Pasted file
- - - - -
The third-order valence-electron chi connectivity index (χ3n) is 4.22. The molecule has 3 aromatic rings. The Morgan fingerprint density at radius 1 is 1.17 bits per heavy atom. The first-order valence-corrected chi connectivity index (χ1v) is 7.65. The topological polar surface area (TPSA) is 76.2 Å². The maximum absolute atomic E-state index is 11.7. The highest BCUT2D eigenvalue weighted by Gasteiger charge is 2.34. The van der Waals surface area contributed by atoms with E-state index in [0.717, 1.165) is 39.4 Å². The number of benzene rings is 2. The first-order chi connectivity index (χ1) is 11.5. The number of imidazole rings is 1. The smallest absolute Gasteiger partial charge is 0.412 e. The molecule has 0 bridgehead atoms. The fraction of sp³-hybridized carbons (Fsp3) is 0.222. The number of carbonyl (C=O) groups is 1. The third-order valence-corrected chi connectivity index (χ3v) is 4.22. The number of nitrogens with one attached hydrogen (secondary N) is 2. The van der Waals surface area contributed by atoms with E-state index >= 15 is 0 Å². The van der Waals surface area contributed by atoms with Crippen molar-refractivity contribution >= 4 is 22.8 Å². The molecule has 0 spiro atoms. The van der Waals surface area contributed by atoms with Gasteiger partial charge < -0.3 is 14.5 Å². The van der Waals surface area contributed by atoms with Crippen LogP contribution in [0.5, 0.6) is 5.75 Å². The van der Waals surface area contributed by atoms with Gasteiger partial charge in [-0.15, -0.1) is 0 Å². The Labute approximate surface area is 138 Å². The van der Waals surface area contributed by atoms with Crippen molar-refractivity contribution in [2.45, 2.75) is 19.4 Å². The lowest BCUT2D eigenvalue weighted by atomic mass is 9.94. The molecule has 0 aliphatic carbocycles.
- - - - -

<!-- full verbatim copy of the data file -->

The third-order valence-electron chi connectivity index (χ3n) is 4.22. The molecule has 3 aromatic rings. The Morgan fingerprint density at radius 1 is 1.17 bits per heavy atom. The first-order valence-corrected chi connectivity index (χ1v) is 7.65. The topological polar surface area (TPSA) is 76.2 Å². The maximum absolute atomic E-state index is 11.7. The highest BCUT2D eigenvalue weighted by Gasteiger charge is 2.34. The van der Waals surface area contributed by atoms with E-state index in [0.717, 1.165) is 39.4 Å². The number of benzene rings is 2. The first-order chi connectivity index (χ1) is 11.5. The number of imidazole rings is 1. The smallest absolute Gasteiger partial charge is 0.412 e. The molecule has 0 bridgehead atoms. The fraction of sp³-hybridized carbons (Fsp3) is 0.222. The number of carbonyl (C=O) groups is 1. The third-order valence-corrected chi connectivity index (χ3v) is 4.22. The number of nitrogens with one attached hydrogen (secondary N) is 2. The van der Waals surface area contributed by atoms with E-state index >= 15 is 0 Å². The van der Waals surface area contributed by atoms with Crippen molar-refractivity contribution >= 4 is 22.8 Å². The molecule has 0 spiro atoms. The van der Waals surface area contributed by atoms with Gasteiger partial charge < -0.3 is 14.5 Å². The van der Waals surface area contributed by atoms with Crippen LogP contribution in [0.5, 0.6) is 5.75 Å². The van der Waals surface area contributed by atoms with Gasteiger partial charge in [-0.15, -0.1) is 0 Å². The Labute approximate surface area is 138 Å². The van der Waals surface area contributed by atoms with Crippen molar-refractivity contribution in [2.45, 2.75) is 19.4 Å². The lowest BCUT2D eigenvalue weighted by atomic mass is 9.94. The molecule has 0 aliphatic carbocycles.